The reactivity of a ceria-rich Ce0.85Zr0.15O2solid solution toward the thermochemical water splitting process (TWS) was studied over repeated H2/H2O redox cycles. The structural and surface modifications after treatment at high temperature under air or N2atmospheres were characterized by high-resolution transmission electron microscopy (HRTEM), X-ray diffraction (XRD), Raman spectroscopy, X-ray photoelectron spectroscopy (XPS), and positron annihilation lifetime spectroscopy (PALS). Samples treated under nitrogen resulted more active due to phase segregation with formation of a zirconyl oxynitride phase in catalytic amount. Insertion of N3-into the structure contributes to an increase in the numbers of oxygen vacancies that preferably arrange in large clusters, and to the stabilization of Ce3+centers on the surface. In comparison, treatment under air resulted in a different arrangement of defects with less Ce3+and smaller and more numerous vacancy clusters. This affects charge transfer and H-coupling processes, which play an important role in boosting the rate of H2production. The behavior is found to be only slightly dependent on the starting ceria-zirconia composition, and it is related to the development of a similar surface heterostructure configuration, characterized by the presence of at least a ceria-rich solid solution and a (cerium-doped) zirconyl oxynitride phase, which is supposed to act as a promoter for TWS reaction. The above findings confirm the importance of a multiphase structure in the design of ceria-zirconia oxides for water splitting reaction and allow a step forward to find an optimal composition. Moreover, the results indicate that doping with nitrogen might be a novel approach for the design of robust, thermally resistant, and redox active materials.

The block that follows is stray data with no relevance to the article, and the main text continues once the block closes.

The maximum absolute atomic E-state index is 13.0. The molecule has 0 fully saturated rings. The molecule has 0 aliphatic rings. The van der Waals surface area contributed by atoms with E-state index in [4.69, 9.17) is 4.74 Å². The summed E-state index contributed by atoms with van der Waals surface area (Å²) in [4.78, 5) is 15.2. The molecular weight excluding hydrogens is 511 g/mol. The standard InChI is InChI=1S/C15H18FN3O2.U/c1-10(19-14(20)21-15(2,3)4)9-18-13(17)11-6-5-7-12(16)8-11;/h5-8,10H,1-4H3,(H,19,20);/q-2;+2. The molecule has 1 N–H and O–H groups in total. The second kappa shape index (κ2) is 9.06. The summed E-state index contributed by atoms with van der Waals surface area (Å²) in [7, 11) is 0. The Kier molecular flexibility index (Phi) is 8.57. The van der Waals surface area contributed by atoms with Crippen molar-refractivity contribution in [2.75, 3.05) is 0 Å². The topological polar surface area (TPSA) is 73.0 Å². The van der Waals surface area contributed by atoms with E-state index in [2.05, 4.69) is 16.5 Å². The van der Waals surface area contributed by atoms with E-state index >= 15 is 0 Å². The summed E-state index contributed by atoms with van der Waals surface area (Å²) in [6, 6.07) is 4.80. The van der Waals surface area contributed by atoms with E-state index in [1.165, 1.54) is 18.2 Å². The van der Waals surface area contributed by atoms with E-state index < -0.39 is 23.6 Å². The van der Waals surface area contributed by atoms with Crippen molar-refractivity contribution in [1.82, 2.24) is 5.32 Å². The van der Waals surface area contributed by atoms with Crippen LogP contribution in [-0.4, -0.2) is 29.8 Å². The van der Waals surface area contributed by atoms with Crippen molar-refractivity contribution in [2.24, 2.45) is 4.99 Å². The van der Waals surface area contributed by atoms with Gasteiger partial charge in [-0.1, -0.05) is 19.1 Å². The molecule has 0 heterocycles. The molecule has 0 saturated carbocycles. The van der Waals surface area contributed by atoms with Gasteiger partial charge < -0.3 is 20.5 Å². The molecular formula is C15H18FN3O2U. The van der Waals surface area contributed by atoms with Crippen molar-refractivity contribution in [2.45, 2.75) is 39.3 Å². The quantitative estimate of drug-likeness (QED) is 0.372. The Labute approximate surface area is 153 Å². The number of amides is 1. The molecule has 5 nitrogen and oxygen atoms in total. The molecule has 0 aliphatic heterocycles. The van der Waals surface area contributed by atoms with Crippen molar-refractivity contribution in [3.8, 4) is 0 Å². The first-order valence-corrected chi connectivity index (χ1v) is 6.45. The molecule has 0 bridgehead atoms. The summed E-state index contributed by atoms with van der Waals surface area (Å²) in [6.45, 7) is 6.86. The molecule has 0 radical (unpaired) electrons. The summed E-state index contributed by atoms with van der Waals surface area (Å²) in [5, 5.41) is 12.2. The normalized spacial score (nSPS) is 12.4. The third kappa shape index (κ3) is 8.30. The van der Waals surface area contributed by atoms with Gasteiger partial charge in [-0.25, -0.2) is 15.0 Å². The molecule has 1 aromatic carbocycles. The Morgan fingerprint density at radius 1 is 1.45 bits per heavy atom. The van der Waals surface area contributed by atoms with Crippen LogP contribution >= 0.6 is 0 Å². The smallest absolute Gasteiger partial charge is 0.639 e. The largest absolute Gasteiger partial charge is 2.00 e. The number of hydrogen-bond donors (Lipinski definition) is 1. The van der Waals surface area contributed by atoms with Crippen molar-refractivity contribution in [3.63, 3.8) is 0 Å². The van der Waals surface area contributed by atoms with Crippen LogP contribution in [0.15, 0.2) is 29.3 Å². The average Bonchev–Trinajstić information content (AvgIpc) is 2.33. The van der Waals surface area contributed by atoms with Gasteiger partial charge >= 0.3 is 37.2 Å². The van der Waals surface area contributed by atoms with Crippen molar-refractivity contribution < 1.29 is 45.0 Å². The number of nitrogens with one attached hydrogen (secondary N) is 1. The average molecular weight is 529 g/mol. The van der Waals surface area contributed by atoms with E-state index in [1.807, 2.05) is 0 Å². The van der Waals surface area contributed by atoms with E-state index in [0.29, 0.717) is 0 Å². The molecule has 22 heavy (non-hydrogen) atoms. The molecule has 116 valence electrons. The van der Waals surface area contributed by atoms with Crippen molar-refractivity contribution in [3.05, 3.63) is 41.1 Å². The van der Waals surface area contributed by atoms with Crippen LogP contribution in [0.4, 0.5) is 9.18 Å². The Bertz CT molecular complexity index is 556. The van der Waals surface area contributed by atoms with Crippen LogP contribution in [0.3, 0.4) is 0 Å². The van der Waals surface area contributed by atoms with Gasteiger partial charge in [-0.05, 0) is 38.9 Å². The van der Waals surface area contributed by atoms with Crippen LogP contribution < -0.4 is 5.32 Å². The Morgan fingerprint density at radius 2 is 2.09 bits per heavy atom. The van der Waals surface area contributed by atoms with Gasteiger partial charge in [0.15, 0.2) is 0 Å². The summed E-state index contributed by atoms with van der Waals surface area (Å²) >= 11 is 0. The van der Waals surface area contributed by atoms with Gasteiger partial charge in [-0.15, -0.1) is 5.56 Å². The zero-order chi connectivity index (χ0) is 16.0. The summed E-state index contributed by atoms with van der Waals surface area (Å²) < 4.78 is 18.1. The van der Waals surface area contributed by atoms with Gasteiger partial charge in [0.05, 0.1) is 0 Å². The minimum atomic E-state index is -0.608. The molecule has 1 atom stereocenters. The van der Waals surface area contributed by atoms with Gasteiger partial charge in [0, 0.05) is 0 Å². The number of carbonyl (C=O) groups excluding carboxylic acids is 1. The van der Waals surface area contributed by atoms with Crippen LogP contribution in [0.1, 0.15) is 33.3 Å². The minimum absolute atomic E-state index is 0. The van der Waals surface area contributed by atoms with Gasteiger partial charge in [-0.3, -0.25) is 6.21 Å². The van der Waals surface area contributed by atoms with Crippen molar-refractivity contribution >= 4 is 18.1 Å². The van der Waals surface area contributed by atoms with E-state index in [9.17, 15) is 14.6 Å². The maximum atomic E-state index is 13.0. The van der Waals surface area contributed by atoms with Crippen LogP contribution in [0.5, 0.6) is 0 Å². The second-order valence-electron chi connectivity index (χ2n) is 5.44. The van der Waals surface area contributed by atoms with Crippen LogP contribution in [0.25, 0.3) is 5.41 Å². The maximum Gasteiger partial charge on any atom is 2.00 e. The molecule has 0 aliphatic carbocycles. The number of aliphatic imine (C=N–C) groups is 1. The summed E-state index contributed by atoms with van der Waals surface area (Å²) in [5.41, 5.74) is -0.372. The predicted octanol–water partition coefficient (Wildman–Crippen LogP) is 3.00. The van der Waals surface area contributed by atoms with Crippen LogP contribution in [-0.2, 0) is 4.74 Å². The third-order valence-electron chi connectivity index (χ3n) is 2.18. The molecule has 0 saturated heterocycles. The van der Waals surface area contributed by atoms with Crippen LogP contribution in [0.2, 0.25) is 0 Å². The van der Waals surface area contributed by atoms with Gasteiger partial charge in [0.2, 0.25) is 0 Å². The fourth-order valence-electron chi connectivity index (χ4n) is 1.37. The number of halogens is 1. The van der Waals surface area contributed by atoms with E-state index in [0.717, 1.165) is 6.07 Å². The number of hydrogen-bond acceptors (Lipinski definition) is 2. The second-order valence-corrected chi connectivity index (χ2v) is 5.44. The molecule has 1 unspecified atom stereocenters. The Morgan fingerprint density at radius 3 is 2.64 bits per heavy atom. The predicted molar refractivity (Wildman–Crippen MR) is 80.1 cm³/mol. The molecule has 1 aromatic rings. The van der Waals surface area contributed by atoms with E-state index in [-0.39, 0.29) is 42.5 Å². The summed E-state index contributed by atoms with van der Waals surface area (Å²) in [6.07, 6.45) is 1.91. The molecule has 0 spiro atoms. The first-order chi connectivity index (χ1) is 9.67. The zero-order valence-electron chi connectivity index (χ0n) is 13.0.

New Insights into the Dynamics That Control the Activity of Ceria-Zirconia Solid Solutions in Thermochemical Water Splitting Cycles

Lucotti, Andrea;
2017

Abstract

The reactivity of a ceria-rich Ce0.85Zr0.15O2solid solution toward the thermochemical water splitting process (TWS) was studied over repeated H2/H2O redox cycles. The structural and surface modifications after treatment at high temperature under air or N2atmospheres were characterized by high-resolution transmission electron microscopy (HRTEM), X-ray diffraction (XRD), Raman spectroscopy, X-ray photoelectron spectroscopy (XPS), and positron annihilation lifetime spectroscopy (PALS). Samples treated under nitrogen resulted more active due to phase segregation with formation of a zirconyl oxynitride phase in catalytic amount. Insertion of N3-into the structure contributes to an increase in the numbers of oxygen vacancies that preferably arrange in large clusters, and to the stabilization of Ce3+centers on the surface. In comparison, treatment under air resulted in a different arrangement of defects with less Ce3+and smaller and more numerous vacancy clusters. This affects charge transfer and H-coupling processes, which play an important role in boosting the rate of H2production. The behavior is found to be only slightly dependent on the starting ceria-zirconia composition, and it is related to the development of a similar surface heterostructure configuration, characterized by the presence of at least a ceria-rich solid solution and a (cerium-doped) zirconyl oxynitride phase, which is supposed to act as a promoter for TWS reaction. The above findings confirm the importance of a multiphase structure in the design of ceria-zirconia oxides for water splitting reaction and allow a step forward to find an optimal composition. Moreover, the results indicate that doping with nitrogen might be a novel approach for the design of robust, thermally resistant, and redox active materials.
JOURNAL OF PHYSICAL CHEMISTRY. C
Electronic, Optical and Magnetic Materials; Energy (all); Physical and Theoretical Chemistry; Surfaces, Coatings and Films
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Utilizza questo identificativo per citare o creare un link a questo documento: http://hdl.handle.net/11311/1044083
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